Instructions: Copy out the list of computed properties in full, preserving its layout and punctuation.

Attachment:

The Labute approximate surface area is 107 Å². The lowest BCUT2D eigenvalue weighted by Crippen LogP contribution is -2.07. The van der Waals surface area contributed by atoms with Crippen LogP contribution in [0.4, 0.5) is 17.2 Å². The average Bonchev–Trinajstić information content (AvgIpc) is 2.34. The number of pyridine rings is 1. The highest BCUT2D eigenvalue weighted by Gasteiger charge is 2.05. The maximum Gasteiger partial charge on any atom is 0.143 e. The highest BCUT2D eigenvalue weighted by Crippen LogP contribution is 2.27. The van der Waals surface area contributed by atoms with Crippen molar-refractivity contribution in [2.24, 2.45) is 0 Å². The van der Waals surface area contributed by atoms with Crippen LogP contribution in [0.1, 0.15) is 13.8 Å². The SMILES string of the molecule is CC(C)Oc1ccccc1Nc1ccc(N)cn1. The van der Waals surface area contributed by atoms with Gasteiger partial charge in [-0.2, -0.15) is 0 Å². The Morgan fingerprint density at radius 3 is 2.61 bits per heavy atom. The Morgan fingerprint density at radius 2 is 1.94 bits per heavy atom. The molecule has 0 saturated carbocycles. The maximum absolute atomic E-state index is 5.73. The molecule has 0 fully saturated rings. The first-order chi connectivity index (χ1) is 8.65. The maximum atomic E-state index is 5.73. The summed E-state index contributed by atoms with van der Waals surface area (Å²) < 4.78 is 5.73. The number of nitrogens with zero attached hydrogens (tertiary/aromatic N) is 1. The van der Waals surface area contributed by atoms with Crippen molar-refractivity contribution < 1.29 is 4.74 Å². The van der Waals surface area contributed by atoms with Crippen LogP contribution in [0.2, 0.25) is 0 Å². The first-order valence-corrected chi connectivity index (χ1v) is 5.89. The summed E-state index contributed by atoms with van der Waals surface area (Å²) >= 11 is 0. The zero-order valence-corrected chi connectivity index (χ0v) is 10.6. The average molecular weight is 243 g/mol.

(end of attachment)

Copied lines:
The Labute approximate surface area is 107 Å². The lowest BCUT2D eigenvalue weighted by Crippen LogP contribution is -2.07. The van der Waals surface area contributed by atoms with Crippen LogP contribution in [0.4, 0.5) is 17.2 Å². The average Bonchev–Trinajstić information content (AvgIpc) is 2.34. The number of pyridine rings is 1. The highest BCUT2D eigenvalue weighted by Gasteiger charge is 2.05. The maximum Gasteiger partial charge on any atom is 0.143 e. The highest BCUT2D eigenvalue weighted by Crippen LogP contribution is 2.27. The van der Waals surface area contributed by atoms with Crippen molar-refractivity contribution in [2.24, 2.45) is 0 Å². The van der Waals surface area contributed by atoms with Crippen LogP contribution in [0.1, 0.15) is 13.8 Å². The SMILES string of the molecule is CC(C)Oc1ccccc1Nc1ccc(N)cn1. The van der Waals surface area contributed by atoms with Gasteiger partial charge in [-0.2, -0.15) is 0 Å². The Morgan fingerprint density at radius 3 is 2.61 bits per heavy atom. The Morgan fingerprint density at radius 2 is 1.94 bits per heavy atom. The molecule has 0 saturated carbocycles. The maximum absolute atomic E-state index is 5.73. The molecule has 0 fully saturated rings. The first-order chi connectivity index (χ1) is 8.65. The maximum atomic E-state index is 5.73. The summed E-state index contributed by atoms with van der Waals surface area (Å²) < 4.78 is 5.73. The number of nitrogens with zero attached hydrogens (tertiary/aromatic N) is 1. The van der Waals surface area contributed by atoms with Crippen molar-refractivity contribution < 1.29 is 4.74 Å². The van der Waals surface area contributed by atoms with Crippen LogP contribution in [0.2, 0.25) is 0 Å². The first-order valence-corrected chi connectivity index (χ1v) is 5.89. The summed E-state index contributed by atoms with van der Waals surface area (Å²) >= 11 is 0. The zero-order valence-corrected chi connectivity index (χ0v) is 10.6. The average molecular weight is 243 g/mol.